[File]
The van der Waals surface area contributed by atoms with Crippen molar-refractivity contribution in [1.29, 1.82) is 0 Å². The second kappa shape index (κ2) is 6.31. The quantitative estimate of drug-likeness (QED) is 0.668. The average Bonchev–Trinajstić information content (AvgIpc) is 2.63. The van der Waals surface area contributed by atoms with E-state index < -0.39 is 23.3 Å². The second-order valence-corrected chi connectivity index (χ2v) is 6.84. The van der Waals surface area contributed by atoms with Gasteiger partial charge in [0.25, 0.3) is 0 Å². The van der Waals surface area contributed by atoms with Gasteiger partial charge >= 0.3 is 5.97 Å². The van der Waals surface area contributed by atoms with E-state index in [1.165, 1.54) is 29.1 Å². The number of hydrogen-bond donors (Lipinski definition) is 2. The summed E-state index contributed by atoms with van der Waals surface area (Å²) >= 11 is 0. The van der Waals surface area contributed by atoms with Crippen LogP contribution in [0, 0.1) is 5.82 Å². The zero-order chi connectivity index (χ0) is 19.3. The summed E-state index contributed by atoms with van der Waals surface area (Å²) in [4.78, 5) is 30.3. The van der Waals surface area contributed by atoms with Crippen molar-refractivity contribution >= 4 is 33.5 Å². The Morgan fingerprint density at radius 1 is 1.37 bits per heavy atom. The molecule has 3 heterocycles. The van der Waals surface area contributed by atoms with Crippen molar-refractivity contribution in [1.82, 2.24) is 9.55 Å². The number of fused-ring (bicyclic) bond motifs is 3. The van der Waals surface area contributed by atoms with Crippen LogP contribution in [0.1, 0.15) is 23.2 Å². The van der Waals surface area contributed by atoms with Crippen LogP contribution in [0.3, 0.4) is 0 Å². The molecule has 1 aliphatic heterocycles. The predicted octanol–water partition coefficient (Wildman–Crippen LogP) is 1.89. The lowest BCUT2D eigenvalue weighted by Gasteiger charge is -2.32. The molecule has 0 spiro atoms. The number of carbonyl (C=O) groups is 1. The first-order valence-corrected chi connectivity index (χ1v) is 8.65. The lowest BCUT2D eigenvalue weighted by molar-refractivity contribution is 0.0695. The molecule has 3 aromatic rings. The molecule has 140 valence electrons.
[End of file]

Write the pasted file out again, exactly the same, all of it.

The van der Waals surface area contributed by atoms with Crippen molar-refractivity contribution in [1.29, 1.82) is 0 Å². The second kappa shape index (κ2) is 6.31. The quantitative estimate of drug-likeness (QED) is 0.668. The average Bonchev–Trinajstić information content (AvgIpc) is 2.63. The van der Waals surface area contributed by atoms with E-state index < -0.39 is 23.3 Å². The second-order valence-corrected chi connectivity index (χ2v) is 6.84. The van der Waals surface area contributed by atoms with Gasteiger partial charge in [0.25, 0.3) is 0 Å². The van der Waals surface area contributed by atoms with Gasteiger partial charge >= 0.3 is 5.97 Å². The van der Waals surface area contributed by atoms with E-state index in [1.165, 1.54) is 29.1 Å². The number of hydrogen-bond donors (Lipinski definition) is 2. The summed E-state index contributed by atoms with van der Waals surface area (Å²) >= 11 is 0. The van der Waals surface area contributed by atoms with Crippen LogP contribution in [0, 0.1) is 5.82 Å². The zero-order chi connectivity index (χ0) is 19.3. The summed E-state index contributed by atoms with van der Waals surface area (Å²) in [4.78, 5) is 30.3. The van der Waals surface area contributed by atoms with Crippen molar-refractivity contribution >= 4 is 33.5 Å². The Morgan fingerprint density at radius 1 is 1.37 bits per heavy atom. The molecule has 3 heterocycles. The van der Waals surface area contributed by atoms with Crippen molar-refractivity contribution in [1.82, 2.24) is 9.55 Å². The number of fused-ring (bicyclic) bond motifs is 3. The van der Waals surface area contributed by atoms with Crippen LogP contribution in [0.1, 0.15) is 23.2 Å². The van der Waals surface area contributed by atoms with Crippen LogP contribution in [0.3, 0.4) is 0 Å². The molecule has 1 aliphatic heterocycles. The predicted octanol–water partition coefficient (Wildman–Crippen LogP) is 1.89. The lowest BCUT2D eigenvalue weighted by Gasteiger charge is -2.32. The molecule has 0 spiro atoms. The number of carbonyl (C=O) groups is 1. The first-order valence-corrected chi connectivity index (χ1v) is 8.65. The lowest BCUT2D eigenvalue weighted by molar-refractivity contribution is 0.0695. The molecule has 3 aromatic rings. The molecule has 140 valence electrons.